Naturally prohibitionists were surprised, and of course they seek to banish the thought or suggestion that sending government gunmen into banks and brokerages to confiscate accounts could possibly cause money to be withdrawn into hoarding until the fractional-reserve currency system collapsed into an economic black hole. The very suggestion elicits puzzlement that such a thought could be seriously entertained. But the thought is indeed entertaining and will enlighten your understanding of economics and how economics applies to today’s prohibitionism.

For more on how bipartisan prohibitionism crushed the U.S. economy and brought on the Great Depression, why not download Prohibition and The Crash–Cause and Effect in 1929? The book is live on Amazon Kindle and you can read it on a cellphone in your choice of language for the cost of a craft pint at a pub.

cause and effect

Prohibition and The Crash, on Amazon Kindle

simultaneous interpreting, legal and financial

Prohibition and the Crash–guest appearance

The following post The Drug Problems Jeff Sessions Complains About Are Caused By Prohibition appeared first on A Libertarian Future at A Libertarian Future – Spreading a Libertarian message across the internet.. Many libertarians were upset with Rand Paul for voting to confirm Jeff Sessions because the Attorney General has an enormous amount of leeway…

via The Drug Problems Jeff Sessions Complains About Are Caused By Prohibition — A Libertarian Future

Prohibition and The Crash, 1929

1929electoralvote

Chapter 39

The City Trust Mystery

            The Steinhardt affair dominated New York headlines, even though the accompanying news stories contained no intelligible information whatsoever. On February 1, 1929, Frank M. Ferrari, president of the City Trust Co., died in New York City as the stock market was making broad advances. The Times quietly tucked the story away on page 27 and few took notice. Then came the embarrassing League of Nations revelations regarding European drug manufacturers, which drew attention to other narcotics-related disclosures and generated more news stories.[1] Behind the scenes Mabel Willebrandt wrote Attorney General Mitchell blaming “disorganization” in the office of the United States Attorney for the Eastern Division of New York, on one William A. DeGroot.[2]

The Federal Reserve Board had meanwhile produced the broker’s loan figures and—in the wake of an increase in the Bank of England’s interest rate—issued another warning against “speculation.”[3] At the same time a settlement was reached in the 1922 Big Four case in which the wealthy bootlegging Savannah gentlemen—already in prison for income tax evasion—were finally assessed $140,000.[4] Bearing hard on the issue of tax evasion was a United States Court of Claims ruling that the Commissioner of Internal Revenue had absolute authority to determine what inventories businesses could and could not use in filing tax returns. Judge Nicholas Sinnott wrote the opinion, which was not at all reassuring for preparers of corporate income tax returns.[5] The Federal Reserve Board soon issued another scolding, hinting at danger to the nation’s gold reserves.[6]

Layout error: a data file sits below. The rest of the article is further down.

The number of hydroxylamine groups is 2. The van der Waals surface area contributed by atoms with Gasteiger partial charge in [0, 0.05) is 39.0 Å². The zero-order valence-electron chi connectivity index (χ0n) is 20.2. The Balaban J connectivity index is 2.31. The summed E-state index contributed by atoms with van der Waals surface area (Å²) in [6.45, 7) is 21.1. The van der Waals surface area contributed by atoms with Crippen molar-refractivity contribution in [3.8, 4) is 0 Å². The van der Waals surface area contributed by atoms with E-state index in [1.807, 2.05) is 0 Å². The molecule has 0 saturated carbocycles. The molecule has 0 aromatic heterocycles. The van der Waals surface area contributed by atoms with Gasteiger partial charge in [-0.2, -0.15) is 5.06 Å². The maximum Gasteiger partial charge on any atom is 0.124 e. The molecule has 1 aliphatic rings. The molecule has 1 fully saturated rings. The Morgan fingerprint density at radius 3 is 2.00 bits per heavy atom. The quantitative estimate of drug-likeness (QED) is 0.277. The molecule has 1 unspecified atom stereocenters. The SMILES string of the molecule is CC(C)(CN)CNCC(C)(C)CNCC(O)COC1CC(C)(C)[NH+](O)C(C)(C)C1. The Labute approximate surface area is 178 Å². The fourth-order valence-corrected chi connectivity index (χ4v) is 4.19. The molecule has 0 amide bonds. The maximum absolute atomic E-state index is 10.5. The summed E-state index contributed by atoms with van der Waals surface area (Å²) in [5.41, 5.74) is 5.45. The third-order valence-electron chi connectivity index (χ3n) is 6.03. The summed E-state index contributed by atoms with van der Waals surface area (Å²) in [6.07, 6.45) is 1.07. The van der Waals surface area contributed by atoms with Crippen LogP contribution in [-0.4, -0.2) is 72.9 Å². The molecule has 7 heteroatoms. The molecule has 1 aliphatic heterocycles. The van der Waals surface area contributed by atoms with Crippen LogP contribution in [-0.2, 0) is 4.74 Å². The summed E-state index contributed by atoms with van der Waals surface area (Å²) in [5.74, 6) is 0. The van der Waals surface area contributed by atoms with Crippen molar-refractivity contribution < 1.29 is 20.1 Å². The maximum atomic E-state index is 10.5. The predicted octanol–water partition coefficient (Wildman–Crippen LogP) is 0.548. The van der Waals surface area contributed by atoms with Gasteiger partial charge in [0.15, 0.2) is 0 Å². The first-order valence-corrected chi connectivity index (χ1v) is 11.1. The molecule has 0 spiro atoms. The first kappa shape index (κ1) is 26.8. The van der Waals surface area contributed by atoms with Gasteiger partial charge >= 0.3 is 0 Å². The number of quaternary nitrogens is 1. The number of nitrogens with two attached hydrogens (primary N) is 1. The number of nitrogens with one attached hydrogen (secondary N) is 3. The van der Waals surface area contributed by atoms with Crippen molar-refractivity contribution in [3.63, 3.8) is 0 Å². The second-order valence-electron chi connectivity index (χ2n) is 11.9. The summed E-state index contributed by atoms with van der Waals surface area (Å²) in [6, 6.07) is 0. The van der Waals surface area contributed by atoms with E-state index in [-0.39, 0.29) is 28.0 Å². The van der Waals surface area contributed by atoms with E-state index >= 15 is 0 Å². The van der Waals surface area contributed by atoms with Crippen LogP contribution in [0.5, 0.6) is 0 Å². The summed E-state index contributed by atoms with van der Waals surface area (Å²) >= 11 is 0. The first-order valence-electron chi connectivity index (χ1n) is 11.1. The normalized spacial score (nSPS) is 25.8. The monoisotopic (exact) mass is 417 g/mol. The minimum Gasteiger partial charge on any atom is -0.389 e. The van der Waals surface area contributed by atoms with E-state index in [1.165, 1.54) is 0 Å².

On top of this came the Harris amendment calling for another $25 million in prohibition enforcement appropriations. From January 12 to February 8, when it was deadlocked between House and Senate, the proposal had been the focus of constant and acrimonious debate.[1] By February 13, the commotion reached the floor of the House in the form of a pre-impeachment resolution denouncing Federal Judge Winslow, and across the border into Canada in the form of a massive manhunt for fugitive lawyer Steinhardt.[2] These publicized events at home and in Geneva were attended by flurries of stock liquidations which sent prices tumbling. The New York Stock Exchange, Curb Market and Philadelphia Exchange all announced they would be closed Saturday, February 9. In discussing the market nosedive newspapers avoided touching on the Naarden case, prohibition funding, or the backstage struggles in enforcement offices, pointing instead to recent scoldings by the Federal Reserve Board and to England’s interest rate hike. Even the closure was downplayed as due to an outbreak of the flu among brokers.[3]